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kindle fireProduct Review Kindle Fire Shines Brightly for People with Disabilities

By John M. Williams

I am a voracious reader. Biographies, history books, novels and politics consume my unsatisfied appetite for reading and learning.

My favorite American president is Abraham Lincoln. I have more than 28 books on him in my library. My favorite mystery writer is Sir Arthur Conan Doyle. My favorite humor writer is Mark Twain. I have books either on them or by Doyle, Twain, Charles Dickens and others in my library.

Last year, my family asked me what I wanted for Christmas, and I responded, “A Kindle.” On Christmas Day, I got my wish.

I received a Kindle Fire, a tablet computer version of Amazon.com's Kindle e-book reader. Once it was set up, I downloaded for free a book about Sherlock Holmes, "The Life of Abraham Lincoln" and "The Autobiography of Benjamin Franklin." When I finished reading them, I purchased the trilogy "The Girl with the Dragon Tattoo," "The Girl Who Kicked the Hornet’s Nest" and "The Girl Who Played with Fire." These six books are on my shelf in my Kindle. I can’t imagine carrying these and other books with me either in paperback or, God forbid, hardcover.

Buying books to read on the Kindle is cheaper than buying them in a store. I purchased the trilogy for much less than I would have paid for the books in hardcover or paperback. Books can be downloaded in fewer than 90 seconds.

I am reading "The Life and Sporting Legend of Jim Thorpe" by Kate Buford. Before I purchase a book or download one for free, I can download for free two or three chapters.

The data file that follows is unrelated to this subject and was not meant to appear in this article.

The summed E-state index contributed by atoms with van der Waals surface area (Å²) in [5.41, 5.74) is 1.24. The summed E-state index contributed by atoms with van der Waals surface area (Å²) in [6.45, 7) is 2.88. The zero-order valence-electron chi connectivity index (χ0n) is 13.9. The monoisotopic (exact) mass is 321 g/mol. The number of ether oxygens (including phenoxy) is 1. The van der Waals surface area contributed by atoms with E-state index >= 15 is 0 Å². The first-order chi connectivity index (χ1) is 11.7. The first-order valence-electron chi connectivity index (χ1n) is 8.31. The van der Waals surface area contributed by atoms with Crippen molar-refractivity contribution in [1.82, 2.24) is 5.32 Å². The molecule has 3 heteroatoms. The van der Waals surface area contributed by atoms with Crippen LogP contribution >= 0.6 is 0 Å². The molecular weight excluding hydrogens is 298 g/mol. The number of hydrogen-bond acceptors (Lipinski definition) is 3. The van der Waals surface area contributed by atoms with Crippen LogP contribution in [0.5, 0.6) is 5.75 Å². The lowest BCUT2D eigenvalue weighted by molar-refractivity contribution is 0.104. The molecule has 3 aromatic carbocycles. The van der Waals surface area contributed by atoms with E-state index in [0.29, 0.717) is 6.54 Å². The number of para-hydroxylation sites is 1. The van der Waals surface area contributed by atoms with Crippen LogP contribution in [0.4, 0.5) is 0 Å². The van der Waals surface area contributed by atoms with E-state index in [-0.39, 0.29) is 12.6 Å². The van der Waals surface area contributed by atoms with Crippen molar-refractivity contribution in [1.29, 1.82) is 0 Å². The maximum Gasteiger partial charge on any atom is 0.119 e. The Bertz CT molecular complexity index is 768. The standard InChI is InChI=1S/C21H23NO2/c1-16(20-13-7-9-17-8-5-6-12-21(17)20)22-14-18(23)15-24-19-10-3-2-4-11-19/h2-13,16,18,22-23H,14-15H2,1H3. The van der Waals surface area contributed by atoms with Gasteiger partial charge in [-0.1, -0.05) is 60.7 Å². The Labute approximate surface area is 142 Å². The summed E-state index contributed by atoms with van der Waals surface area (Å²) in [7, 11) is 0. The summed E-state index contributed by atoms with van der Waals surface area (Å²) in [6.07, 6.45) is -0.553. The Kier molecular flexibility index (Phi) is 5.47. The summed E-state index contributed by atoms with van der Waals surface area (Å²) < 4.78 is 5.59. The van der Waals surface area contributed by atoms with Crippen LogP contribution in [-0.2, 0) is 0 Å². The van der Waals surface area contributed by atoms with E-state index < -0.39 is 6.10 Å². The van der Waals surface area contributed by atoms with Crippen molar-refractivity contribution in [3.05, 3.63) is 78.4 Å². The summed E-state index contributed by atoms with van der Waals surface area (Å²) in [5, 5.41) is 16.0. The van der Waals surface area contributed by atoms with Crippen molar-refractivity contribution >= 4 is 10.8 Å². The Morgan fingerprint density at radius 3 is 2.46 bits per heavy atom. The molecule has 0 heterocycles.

The Kindle offers many features to like. When I want to stop reading, I can bookmark where I stopped, and the next time I open the book, I open it to that page. When I finish reading a page, I lightly touch the left-hand corner of the page, and the next page automatically appears. I can go back to pages by lightly moving my finger or stylus to the right.

I can enlarge the print or make it smaller by touching an Aa icon. There are eight print sizes. I can also adjust the line spacing, brightness and page margins. For people with vision challenges, these features are a plus.

“The accessible-reading features induce me to believe the needs of visually impaired people were considered in designing it,” said Sharon Gallagher, who owns a Kindle and is visually impaired.

In addition, there is ample lighting on each page, so you can read in the dark.

The Kindle offers thousands of books to read. Some of its offers include Kindle Singles, Editors’ Picks, 100 Kindle books for $3.99 or less, Kindle Owners’ Lending Library, New York Times Best Sellers, Children’s Picture Books and Comic Books. The number of categories in Kindle’s lending library astonished me.

The Kindle, though, offers more than books. It has newspapers, magazines, comic books, music, videos of movies and TV shows, web access and apps (including ones for email and audible.com). A touchscreen keyboard allows a user to search for books, songs, movies and TV programs and to access the Web. Amazon.com allows users to buy from a slew of available products online.

The audio quality of the videos and music is superb. The same excellence applies to the visual quality. When watching a video, I can pause it; I also can adjust the volume and the brightness. I rented "The Ides of March" and "The Girl with the Dragon Tattoo" and I paused each of them for 30 minutes. I was able to resume watching both movies where I paused them.

I enjoy listening to audio books when I am traveling. I intend to make great use of audible.com. Walter Adams, who owns a Kindle and has a hearing problem, said: “I listen to a book a week with pleasure. Audible.com’s sound quality is a boon for me.” He has told his hearing-impaired friends about audible.com’s features, and he has encouraged them to buy a Kindle.

My Kindle cost around $300. There are cheaper ones, but they don’t do as much.

I am thrilled to have my Kindle. It houses more than reading materials. It is a unique, versatile, expansive entertainment center. It is a communications wonder. It provides many wondrous benefits to people with disabilities.

To comment, write to jwilliams@ atechnews.com. John Williams' website is www.atechnews.com.


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